ideals of perfection has caught on among the younger generation. Brogan Mackay is an 11-year-old girl in Britain who has been wearing the latest designer trends—such as Chanel, Prada and Gucci— since the day she was born. Her parents, Alison and Stephen Mackay, have given her everything that she wanted, spending more than 150,000 pounds for her bleached blond highlighted hair, Jimmy Choo sandals, Gucci bags, designer dolls and make-up. The 11-year-old-girl’s latest wish: a breast enhancement.
“I think by nature, if we see a film or a television program or an advertisement, if media is doing what it needs to do from a business standpoint, it is trying to make you see yourself in those images,” said Dr. Matthew Fee, film theory specialist and director of the Park Scholars Program at Ithaca College. “Particularly with advertising, if I buy that product, that will be me.”
Ithaca College television and radio professor Jack Powers linked our need to become those images with the social cognitive theory, a theory stating that humans learn vicariously through others.
“It bothers me,” added Powers. “I am a father. I have a daughter. And it bothers me that she somehow feels that the idea of what is beautiful is not determined by real people but determined by media portrayals.”
For Brogan, her values and idea of “perfection” transcend from those of her role models: Lady Gaga, Katie Price and Paris Hilton.
“Culture is just as active in making us decide which people are sexy,” adds author Westerfeld. So is nip and tuck, lift and flatten the new sexy? In 2008 the American Society for Aesthetic Plastic Surgery reported 12.1 million cosmetic procedures performed in the United States.
“I am willing to go out on a limb and say those 12.1 million people are heavy media consumers,” Powers said. “I don’t know that, but I would be willing to bet that that’s the case.”
“When you live in a media-saturated society such as we do, it is pretty hard not to have that influence you in some ways,” Fee said.
Perhaps IC legacy Rod Sterling got it right over 45 years ago in his episode of The Twilight Zone called “Number 12 Looks Just Like You,” in which a girl is forced to undergo an operation that transforms her into a real life Barbie doll.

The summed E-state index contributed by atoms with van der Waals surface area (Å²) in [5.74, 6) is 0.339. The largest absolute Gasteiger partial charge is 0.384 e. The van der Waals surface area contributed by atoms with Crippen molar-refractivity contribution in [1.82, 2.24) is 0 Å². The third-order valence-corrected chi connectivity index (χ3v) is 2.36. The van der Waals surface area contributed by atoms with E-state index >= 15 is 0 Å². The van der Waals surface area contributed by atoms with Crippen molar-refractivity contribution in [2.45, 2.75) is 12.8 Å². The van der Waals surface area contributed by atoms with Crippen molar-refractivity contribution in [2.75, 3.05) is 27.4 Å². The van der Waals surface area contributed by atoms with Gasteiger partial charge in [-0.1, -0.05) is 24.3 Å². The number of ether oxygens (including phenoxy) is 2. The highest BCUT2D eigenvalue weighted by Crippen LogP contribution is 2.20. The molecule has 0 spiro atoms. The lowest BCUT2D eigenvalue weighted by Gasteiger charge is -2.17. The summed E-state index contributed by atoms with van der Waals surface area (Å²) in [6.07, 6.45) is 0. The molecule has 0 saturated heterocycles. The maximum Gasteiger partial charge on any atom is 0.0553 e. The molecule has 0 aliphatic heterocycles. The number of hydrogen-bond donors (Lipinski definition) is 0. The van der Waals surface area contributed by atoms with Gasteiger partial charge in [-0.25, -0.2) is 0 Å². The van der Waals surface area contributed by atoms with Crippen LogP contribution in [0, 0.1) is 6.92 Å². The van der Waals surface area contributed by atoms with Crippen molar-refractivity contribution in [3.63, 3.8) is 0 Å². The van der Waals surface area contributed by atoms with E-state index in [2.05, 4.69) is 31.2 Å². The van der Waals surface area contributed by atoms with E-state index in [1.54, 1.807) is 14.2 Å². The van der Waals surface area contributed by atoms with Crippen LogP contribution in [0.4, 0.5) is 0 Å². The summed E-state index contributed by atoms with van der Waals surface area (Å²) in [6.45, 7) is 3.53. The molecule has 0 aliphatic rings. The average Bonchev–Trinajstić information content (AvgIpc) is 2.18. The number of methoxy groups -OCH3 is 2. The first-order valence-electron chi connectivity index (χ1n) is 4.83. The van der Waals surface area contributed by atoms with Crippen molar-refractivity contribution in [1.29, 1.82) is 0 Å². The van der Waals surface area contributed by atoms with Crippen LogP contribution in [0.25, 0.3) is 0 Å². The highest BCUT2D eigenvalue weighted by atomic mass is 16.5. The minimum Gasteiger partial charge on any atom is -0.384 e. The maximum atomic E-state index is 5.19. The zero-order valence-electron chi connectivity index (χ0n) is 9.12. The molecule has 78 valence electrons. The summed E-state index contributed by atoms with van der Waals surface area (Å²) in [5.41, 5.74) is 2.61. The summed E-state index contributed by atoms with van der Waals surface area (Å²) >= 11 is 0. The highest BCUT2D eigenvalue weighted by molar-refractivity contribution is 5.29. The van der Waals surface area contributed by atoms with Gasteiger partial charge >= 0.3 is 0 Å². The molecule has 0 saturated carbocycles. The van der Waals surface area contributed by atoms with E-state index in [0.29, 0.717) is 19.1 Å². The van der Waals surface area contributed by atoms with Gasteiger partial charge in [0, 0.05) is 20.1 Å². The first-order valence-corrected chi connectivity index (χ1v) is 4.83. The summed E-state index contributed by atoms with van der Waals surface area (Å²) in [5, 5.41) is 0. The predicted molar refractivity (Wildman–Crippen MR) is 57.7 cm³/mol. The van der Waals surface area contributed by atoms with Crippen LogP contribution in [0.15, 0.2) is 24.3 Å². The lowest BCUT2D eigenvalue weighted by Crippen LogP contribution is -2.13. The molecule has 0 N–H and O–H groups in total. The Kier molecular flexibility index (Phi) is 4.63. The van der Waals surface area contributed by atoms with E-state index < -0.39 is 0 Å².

“Portrait of a young lady in love with herself,” Sterling narrates at the end of the episode. “Improbable? Perhaps. But in an age of plastic surgery, bodybuilding and an infinity of cosmetics, let us hesitate to say impossible.”
“I hate to bash media, because we love media,” Powers added. “We all enjoy media to some degree, but we are just naïve to think that this doesn’t have at least some influence on our ideas on what is the perfect person. And some people, unfortunately, take that to the extreme.”
So is there anything to stop the real-life Barbie dolls of tomorrow? When is the cost of perfection too high or too extreme?
“There are no easy answers,” Powers said. “But when it comes to body image to an obsession with the ideal, make no mistake that media plays a role.”
While undergoing plastic surgery may not have been impossible, Hope’s addiction to perfection made her anything but happy. Now 41, Hope is married with four children in New Jersey, having booked and cancelled four nose jobs and removed her breasts implants.
“I can’t fool myself anymore,” Hope told Oprah Winfrey in 2005. “I cannot fool myself into thinking that a smaller nose is going to equal a happier me. I know that doesn’t work anymore because I tried that.”
Qina Liu is a freshman journalism major, and her conception of the American Dream does not involve cheek implants. E-mail her at firstname.lastname@example.org.